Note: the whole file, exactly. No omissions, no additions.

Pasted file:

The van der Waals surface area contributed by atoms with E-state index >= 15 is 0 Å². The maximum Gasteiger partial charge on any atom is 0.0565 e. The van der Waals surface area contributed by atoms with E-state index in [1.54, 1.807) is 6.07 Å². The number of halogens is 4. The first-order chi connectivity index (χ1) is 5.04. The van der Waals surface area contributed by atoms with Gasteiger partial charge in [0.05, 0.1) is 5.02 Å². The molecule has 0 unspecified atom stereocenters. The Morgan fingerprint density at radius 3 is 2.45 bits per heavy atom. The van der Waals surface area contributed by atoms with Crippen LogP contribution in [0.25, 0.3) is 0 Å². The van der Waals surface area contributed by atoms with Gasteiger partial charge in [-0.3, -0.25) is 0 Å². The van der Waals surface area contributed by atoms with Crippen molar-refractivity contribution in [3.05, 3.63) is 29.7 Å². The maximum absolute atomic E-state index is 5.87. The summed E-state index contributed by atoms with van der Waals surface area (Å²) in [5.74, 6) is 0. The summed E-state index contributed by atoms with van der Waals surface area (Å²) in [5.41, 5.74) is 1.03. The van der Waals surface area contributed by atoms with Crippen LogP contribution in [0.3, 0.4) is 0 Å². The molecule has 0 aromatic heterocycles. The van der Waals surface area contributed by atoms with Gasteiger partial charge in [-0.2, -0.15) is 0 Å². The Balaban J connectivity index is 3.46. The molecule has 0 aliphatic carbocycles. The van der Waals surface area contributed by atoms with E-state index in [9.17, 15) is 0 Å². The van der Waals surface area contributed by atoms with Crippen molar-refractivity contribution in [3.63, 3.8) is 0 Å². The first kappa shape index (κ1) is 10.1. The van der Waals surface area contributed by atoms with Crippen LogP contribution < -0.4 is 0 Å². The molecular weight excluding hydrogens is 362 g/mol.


The van der Waals surface area contributed by atoms with E-state index >= 15 is 0 Å². The maximum Gasteiger partial charge on any atom is 0.0565 e. The van der Waals surface area contributed by atoms with E-state index in [1.54, 1.807) is 6.07 Å². The number of halogens is 4. The first-order chi connectivity index (χ1) is 5.04. The van der Waals surface area contributed by atoms with Gasteiger partial charge in [0.05, 0.1) is 5.02 Å². The molecule has 0 unspecified atom stereocenters. The Morgan fingerprint density at radius 3 is 2.45 bits per heavy atom. The van der Waals surface area contributed by atoms with Crippen LogP contribution in [0.25, 0.3) is 0 Å². The van der Waals surface area contributed by atoms with Gasteiger partial charge in [-0.3, -0.25) is 0 Å². The van der Waals surface area contributed by atoms with Crippen molar-refractivity contribution in [3.05, 3.63) is 29.7 Å². The maximum absolute atomic E-state index is 5.87. The summed E-state index contributed by atoms with van der Waals surface area (Å²) in [5.74, 6) is 0. The summed E-state index contributed by atoms with van der Waals surface area (Å²) in [5.41, 5.74) is 1.03. The van der Waals surface area contributed by atoms with Crippen LogP contribution in [0.3, 0.4) is 0 Å². The molecule has 0 aromatic heterocycles. The van der Waals surface area contributed by atoms with Gasteiger partial charge in [-0.2, -0.15) is 0 Å². The Balaban J connectivity index is 3.46. The molecule has 0 aliphatic carbocycles. The van der Waals surface area contributed by atoms with E-state index in [9.17, 15) is 0 Å². The van der Waals surface area contributed by atoms with Crippen molar-refractivity contribution in [3.63, 3.8) is 0 Å². The first kappa shape index (κ1) is 10.1. The van der Waals surface area contributed by atoms with Crippen LogP contribution < -0.4 is 0 Å². The molecular weight excluding hydrogens is 362 g/mol.